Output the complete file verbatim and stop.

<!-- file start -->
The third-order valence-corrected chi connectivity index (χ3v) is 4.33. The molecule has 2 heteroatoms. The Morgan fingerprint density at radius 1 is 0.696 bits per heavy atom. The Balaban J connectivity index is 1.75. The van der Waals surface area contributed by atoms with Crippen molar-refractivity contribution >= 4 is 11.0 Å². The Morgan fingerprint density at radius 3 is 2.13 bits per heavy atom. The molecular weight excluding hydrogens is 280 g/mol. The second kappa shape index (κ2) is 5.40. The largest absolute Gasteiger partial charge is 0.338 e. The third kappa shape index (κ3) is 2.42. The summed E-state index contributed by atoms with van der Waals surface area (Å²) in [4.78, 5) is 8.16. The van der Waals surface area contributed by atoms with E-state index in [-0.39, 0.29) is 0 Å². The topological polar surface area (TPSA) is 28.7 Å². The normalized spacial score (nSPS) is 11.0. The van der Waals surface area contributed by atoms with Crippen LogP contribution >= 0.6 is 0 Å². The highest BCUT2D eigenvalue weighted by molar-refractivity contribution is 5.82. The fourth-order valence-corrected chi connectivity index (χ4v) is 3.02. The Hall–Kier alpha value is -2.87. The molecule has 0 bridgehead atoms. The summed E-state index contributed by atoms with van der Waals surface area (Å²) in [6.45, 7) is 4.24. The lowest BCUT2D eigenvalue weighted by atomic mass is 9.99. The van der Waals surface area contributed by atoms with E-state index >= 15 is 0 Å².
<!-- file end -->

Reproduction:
The third-order valence-corrected chi connectivity index (χ3v) is 4.33. The molecule has 2 heteroatoms. The Morgan fingerprint density at radius 1 is 0.696 bits per heavy atom. The Balaban J connectivity index is 1.75. The van der Waals surface area contributed by atoms with Crippen molar-refractivity contribution >= 4 is 11.0 Å². The Morgan fingerprint density at radius 3 is 2.13 bits per heavy atom. The molecular weight excluding hydrogens is 280 g/mol. The second kappa shape index (κ2) is 5.40. The largest absolute Gasteiger partial charge is 0.338 e. The third kappa shape index (κ3) is 2.42. The summed E-state index contributed by atoms with van der Waals surface area (Å²) in [4.78, 5) is 8.16. The van der Waals surface area contributed by atoms with E-state index in [-0.39, 0.29) is 0 Å². The topological polar surface area (TPSA) is 28.7 Å². The normalized spacial score (nSPS) is 11.0. The van der Waals surface area contributed by atoms with Crippen LogP contribution >= 0.6 is 0 Å². The highest BCUT2D eigenvalue weighted by molar-refractivity contribution is 5.82. The fourth-order valence-corrected chi connectivity index (χ4v) is 3.02. The Hall–Kier alpha value is -2.87. The molecule has 0 bridgehead atoms. The summed E-state index contributed by atoms with van der Waals surface area (Å²) in [6.45, 7) is 4.24. The lowest BCUT2D eigenvalue weighted by atomic mass is 9.99. The van der Waals surface area contributed by atoms with E-state index >= 15 is 0 Å².